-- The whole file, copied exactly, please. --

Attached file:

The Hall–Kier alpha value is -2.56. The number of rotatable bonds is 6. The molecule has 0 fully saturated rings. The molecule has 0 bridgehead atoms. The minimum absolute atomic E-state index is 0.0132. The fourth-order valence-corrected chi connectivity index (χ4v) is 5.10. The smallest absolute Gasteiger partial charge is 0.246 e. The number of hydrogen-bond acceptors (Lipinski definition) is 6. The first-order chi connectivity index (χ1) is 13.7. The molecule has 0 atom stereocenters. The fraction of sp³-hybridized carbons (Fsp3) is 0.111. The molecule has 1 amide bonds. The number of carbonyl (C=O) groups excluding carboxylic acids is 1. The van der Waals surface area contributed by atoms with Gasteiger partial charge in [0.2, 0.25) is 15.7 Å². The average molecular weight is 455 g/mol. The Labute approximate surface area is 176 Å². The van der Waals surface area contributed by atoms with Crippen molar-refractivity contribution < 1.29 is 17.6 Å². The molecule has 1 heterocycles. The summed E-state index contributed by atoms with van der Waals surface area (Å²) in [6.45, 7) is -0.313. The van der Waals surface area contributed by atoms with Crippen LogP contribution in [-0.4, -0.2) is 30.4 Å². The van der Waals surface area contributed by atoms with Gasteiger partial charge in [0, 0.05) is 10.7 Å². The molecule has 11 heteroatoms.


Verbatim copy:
The Hall–Kier alpha value is -2.56. The number of rotatable bonds is 6. The molecule has 0 fully saturated rings. The molecule has 0 bridgehead atoms. The minimum absolute atomic E-state index is 0.0132. The fourth-order valence-corrected chi connectivity index (χ4v) is 5.10. The smallest absolute Gasteiger partial charge is 0.246 e. The number of hydrogen-bond acceptors (Lipinski definition) is 6. The first-order chi connectivity index (χ1) is 13.7. The molecule has 0 atom stereocenters. The fraction of sp³-hybridized carbons (Fsp3) is 0.111. The molecule has 1 amide bonds. The number of carbonyl (C=O) groups excluding carboxylic acids is 1. The van der Waals surface area contributed by atoms with Gasteiger partial charge in [0.2, 0.25) is 15.7 Å². The average molecular weight is 455 g/mol. The Labute approximate surface area is 176 Å². The van der Waals surface area contributed by atoms with Crippen molar-refractivity contribution < 1.29 is 17.6 Å². The molecule has 1 heterocycles. The summed E-state index contributed by atoms with van der Waals surface area (Å²) in [6.45, 7) is -0.313. The van der Waals surface area contributed by atoms with Crippen LogP contribution in [-0.4, -0.2) is 30.4 Å². The van der Waals surface area contributed by atoms with Gasteiger partial charge in [0, 0.05) is 10.7 Å². The molecule has 11 heteroatoms.